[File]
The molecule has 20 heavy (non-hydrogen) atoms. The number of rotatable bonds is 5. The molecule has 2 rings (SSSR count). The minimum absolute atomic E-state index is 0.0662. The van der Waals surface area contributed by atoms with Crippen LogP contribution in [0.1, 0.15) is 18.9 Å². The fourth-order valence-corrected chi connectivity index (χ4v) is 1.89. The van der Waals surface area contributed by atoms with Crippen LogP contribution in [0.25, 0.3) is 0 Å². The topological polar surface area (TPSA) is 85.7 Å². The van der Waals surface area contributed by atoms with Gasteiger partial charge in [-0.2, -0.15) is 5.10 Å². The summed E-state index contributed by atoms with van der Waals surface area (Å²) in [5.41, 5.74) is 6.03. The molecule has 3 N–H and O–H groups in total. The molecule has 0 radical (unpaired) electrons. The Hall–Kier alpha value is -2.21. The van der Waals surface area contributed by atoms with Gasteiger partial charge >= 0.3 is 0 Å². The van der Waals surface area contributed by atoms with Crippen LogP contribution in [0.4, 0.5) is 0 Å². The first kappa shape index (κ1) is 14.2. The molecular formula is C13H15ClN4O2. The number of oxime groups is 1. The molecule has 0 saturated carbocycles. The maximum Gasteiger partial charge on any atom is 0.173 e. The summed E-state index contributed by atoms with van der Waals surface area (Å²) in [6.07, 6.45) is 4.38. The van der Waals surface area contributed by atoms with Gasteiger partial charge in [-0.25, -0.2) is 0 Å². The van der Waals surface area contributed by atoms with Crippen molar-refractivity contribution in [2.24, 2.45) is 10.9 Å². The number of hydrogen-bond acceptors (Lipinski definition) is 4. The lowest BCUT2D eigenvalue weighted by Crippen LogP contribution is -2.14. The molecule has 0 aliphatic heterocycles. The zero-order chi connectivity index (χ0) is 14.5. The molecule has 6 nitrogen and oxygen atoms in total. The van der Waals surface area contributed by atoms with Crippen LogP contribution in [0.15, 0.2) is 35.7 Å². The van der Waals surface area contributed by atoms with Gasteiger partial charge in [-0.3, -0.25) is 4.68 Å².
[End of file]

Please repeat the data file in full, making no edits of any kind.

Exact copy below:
The molecule has 20 heavy (non-hydrogen) atoms. The number of rotatable bonds is 5. The molecule has 2 rings (SSSR count). The minimum absolute atomic E-state index is 0.0662. The van der Waals surface area contributed by atoms with Crippen LogP contribution in [0.1, 0.15) is 18.9 Å². The fourth-order valence-corrected chi connectivity index (χ4v) is 1.89. The van der Waals surface area contributed by atoms with Crippen LogP contribution in [0.25, 0.3) is 0 Å². The topological polar surface area (TPSA) is 85.7 Å². The van der Waals surface area contributed by atoms with Gasteiger partial charge in [-0.2, -0.15) is 5.10 Å². The summed E-state index contributed by atoms with van der Waals surface area (Å²) in [5.41, 5.74) is 6.03. The molecule has 3 N–H and O–H groups in total. The molecule has 0 radical (unpaired) electrons. The Hall–Kier alpha value is -2.21. The van der Waals surface area contributed by atoms with Gasteiger partial charge >= 0.3 is 0 Å². The van der Waals surface area contributed by atoms with Crippen LogP contribution in [0.4, 0.5) is 0 Å². The first kappa shape index (κ1) is 14.2. The molecular formula is C13H15ClN4O2. The number of oxime groups is 1. The molecule has 0 saturated carbocycles. The maximum Gasteiger partial charge on any atom is 0.173 e. The summed E-state index contributed by atoms with van der Waals surface area (Å²) in [6.07, 6.45) is 4.38. The van der Waals surface area contributed by atoms with Gasteiger partial charge in [-0.25, -0.2) is 0 Å². The van der Waals surface area contributed by atoms with Crippen molar-refractivity contribution in [2.24, 2.45) is 10.9 Å². The number of hydrogen-bond acceptors (Lipinski definition) is 4. The lowest BCUT2D eigenvalue weighted by Crippen LogP contribution is -2.14. The molecule has 0 aliphatic heterocycles. The zero-order chi connectivity index (χ0) is 14.5. The molecule has 6 nitrogen and oxygen atoms in total. The van der Waals surface area contributed by atoms with Crippen LogP contribution in [0.15, 0.2) is 35.7 Å². The van der Waals surface area contributed by atoms with Gasteiger partial charge in [-0.3, -0.25) is 4.68 Å².